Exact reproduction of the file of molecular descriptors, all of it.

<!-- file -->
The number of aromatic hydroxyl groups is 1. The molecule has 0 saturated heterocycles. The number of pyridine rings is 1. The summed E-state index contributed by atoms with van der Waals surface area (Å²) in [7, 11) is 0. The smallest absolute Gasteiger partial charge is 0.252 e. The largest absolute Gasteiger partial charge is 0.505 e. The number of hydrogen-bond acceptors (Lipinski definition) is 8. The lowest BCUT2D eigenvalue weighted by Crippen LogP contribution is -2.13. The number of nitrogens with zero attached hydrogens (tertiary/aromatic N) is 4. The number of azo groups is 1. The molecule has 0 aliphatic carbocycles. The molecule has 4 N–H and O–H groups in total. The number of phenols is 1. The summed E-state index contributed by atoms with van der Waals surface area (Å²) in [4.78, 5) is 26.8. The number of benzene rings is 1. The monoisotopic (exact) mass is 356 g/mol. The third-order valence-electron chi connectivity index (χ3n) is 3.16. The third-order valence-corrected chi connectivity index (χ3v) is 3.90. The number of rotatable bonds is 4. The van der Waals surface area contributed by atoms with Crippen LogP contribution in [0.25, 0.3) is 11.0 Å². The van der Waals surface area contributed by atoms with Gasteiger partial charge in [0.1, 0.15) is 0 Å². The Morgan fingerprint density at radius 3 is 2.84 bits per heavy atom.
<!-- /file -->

The number of aromatic hydroxyl groups is 1. The molecule has 0 saturated heterocycles. The number of pyridine rings is 1. The summed E-state index contributed by atoms with van der Waals surface area (Å²) in [7, 11) is 0. The smallest absolute Gasteiger partial charge is 0.252 e. The largest absolute Gasteiger partial charge is 0.505 e. The number of hydrogen-bond acceptors (Lipinski definition) is 8. The lowest BCUT2D eigenvalue weighted by Crippen LogP contribution is -2.13. The number of nitrogens with zero attached hydrogens (tertiary/aromatic N) is 4. The number of azo groups is 1. The molecule has 0 aliphatic carbocycles. The molecule has 4 N–H and O–H groups in total. The number of phenols is 1. The summed E-state index contributed by atoms with van der Waals surface area (Å²) in [4.78, 5) is 26.8. The number of benzene rings is 1. The monoisotopic (exact) mass is 356 g/mol. The third-order valence-electron chi connectivity index (χ3n) is 3.16. The third-order valence-corrected chi connectivity index (χ3v) is 3.90. The number of rotatable bonds is 4. The van der Waals surface area contributed by atoms with Crippen LogP contribution in [0.25, 0.3) is 11.0 Å². The van der Waals surface area contributed by atoms with Gasteiger partial charge in [0.1, 0.15) is 0 Å². The Morgan fingerprint density at radius 3 is 2.84 bits per heavy atom.